A recent piece by Mark Krikorian, executive director of the Center for Immigration Studies (CIS), argued for mandatory E-Verify as “an important enforcement tool” and metaphorical “wall” that would prevent the hiring of illegal immigrants. Krikorian did not mention many of the problems with E-Verify so I will do that here after a brief description of the system.
The 1986 Immigration Reform and Control Act (IRCA) created the rudimentary employment verification known as the I-9 form that every new employee must fill out. An E-Verify mandate would add another lay on top of the I-9 whereby employers, after collecting I-9 those forms, would enter the information on the form into a government website. The system compares these data with information held in the Social Security Administration (SSA) and Department of Homeland Security (DHS) databases. The employee is work authorized if the databases decide that the data are valid. A flag raised by either database returns a “tentative non-confirmation,” requiring the employee and employer to sort out whatever error has been flagged. If the employee and employer cannot sort out the errors then the employer must terminate the new employee through a “final non-confirmation.”
First, Krikorian erroneously labels E-Verify as a “free online system.” E-Verify is not a gift from heaven, it was created by the federal government and funded by taxpayers. E-Verify is also not free because of the opportunity cost of the using the system. The current I-9 form costs employers an estimated 13.48 million man-hours each year. A national E-Verify mandate would add to that – perhaps substantially. Those are a lot of hours that employers could otherwise spend on growing their businesses but instead must waste complying with government rules.
Most E-Verify checks do not take much time but 46.5 percent of contested cases in 2012 took DHS eight work days or more to resolve. During that time, employers are justifiably reluctant to train new employees who might not be work authorized. Employers will likely avoid that cost by pre-screening job applicants and rejecting those who come back as tentative non-confirmations. Workers could thus get rejected from every job they apply for but not know a simple and correctable error in the E-Verify database is the reason. Although pre-screening employees would be illegal under a national E-Verify mandate, we shouldn’t expect it to work because the entire point of the system is to stop illegal behavior by employers in the first place.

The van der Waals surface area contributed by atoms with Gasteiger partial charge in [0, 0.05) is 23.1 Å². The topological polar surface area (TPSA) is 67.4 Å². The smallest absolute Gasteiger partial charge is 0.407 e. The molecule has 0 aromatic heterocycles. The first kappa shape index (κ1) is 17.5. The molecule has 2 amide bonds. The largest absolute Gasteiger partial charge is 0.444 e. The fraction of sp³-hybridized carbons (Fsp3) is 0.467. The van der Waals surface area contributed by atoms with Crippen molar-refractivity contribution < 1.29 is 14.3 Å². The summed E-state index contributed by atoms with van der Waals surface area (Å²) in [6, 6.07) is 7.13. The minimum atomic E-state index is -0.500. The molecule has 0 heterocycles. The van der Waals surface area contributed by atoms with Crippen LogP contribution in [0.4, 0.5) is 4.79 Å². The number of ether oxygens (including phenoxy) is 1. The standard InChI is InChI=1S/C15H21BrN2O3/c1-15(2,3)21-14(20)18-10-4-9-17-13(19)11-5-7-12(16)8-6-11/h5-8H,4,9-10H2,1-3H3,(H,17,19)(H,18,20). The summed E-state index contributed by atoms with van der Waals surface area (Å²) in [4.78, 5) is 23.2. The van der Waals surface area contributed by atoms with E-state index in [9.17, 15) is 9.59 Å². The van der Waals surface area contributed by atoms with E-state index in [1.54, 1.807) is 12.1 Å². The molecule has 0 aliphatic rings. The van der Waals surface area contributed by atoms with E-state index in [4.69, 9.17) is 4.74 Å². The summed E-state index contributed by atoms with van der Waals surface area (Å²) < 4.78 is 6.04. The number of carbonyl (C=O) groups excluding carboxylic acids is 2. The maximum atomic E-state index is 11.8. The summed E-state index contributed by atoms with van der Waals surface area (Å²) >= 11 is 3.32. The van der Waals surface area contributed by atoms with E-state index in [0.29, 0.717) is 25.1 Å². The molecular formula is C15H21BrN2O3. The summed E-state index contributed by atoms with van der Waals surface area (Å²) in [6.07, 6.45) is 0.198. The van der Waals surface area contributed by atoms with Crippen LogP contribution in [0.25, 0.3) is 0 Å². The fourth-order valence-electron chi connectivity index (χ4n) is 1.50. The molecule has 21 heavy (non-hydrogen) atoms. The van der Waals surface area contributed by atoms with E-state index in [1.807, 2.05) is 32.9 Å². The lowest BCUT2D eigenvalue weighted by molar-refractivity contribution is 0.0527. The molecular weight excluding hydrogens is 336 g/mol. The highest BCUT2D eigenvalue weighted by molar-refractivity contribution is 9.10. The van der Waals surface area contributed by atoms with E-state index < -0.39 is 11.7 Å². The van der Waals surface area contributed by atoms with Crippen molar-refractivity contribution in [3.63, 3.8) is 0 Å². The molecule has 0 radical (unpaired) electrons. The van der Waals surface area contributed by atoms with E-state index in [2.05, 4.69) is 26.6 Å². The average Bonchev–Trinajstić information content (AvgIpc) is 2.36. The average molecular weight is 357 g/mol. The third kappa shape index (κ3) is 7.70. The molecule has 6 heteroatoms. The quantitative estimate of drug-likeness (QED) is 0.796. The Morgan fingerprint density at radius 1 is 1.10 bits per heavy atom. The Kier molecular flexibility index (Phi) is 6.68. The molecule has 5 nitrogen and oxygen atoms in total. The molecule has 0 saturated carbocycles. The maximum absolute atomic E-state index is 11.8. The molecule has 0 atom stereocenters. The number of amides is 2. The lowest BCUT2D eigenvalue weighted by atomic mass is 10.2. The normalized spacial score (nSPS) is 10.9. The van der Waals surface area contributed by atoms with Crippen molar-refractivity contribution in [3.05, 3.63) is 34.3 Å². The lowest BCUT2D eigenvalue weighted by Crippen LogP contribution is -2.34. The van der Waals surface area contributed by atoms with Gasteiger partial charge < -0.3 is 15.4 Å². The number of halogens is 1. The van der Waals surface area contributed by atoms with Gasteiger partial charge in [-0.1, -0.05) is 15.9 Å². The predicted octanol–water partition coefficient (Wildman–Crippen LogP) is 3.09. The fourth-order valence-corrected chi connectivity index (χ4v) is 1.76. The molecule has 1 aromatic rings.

Second, E-Verify is ineffective at detecting illegal immigrant workers. On top of that, E-Verify’s accuracy rates are notoriously difficult to judge. An audit of the system by the firm Westat found that an estimated 54 percent of unauthorized workers were incorrectly found to be work authorized by E-Verify because of rampant document fraud. E-Verify relies upon the documents presented by the workers themselves to their employer. Frequently, identity information comes from deceased Americans – a loophole the government seems incapable of closing. For instance, SSNs for roughly 6.5 million Americans who are 112 years old or older do not have a death date attached which means they can easily be used by illegal workers and nobody would complain. An illegal worker using the SSN of a deceased American would likely end up work authorized.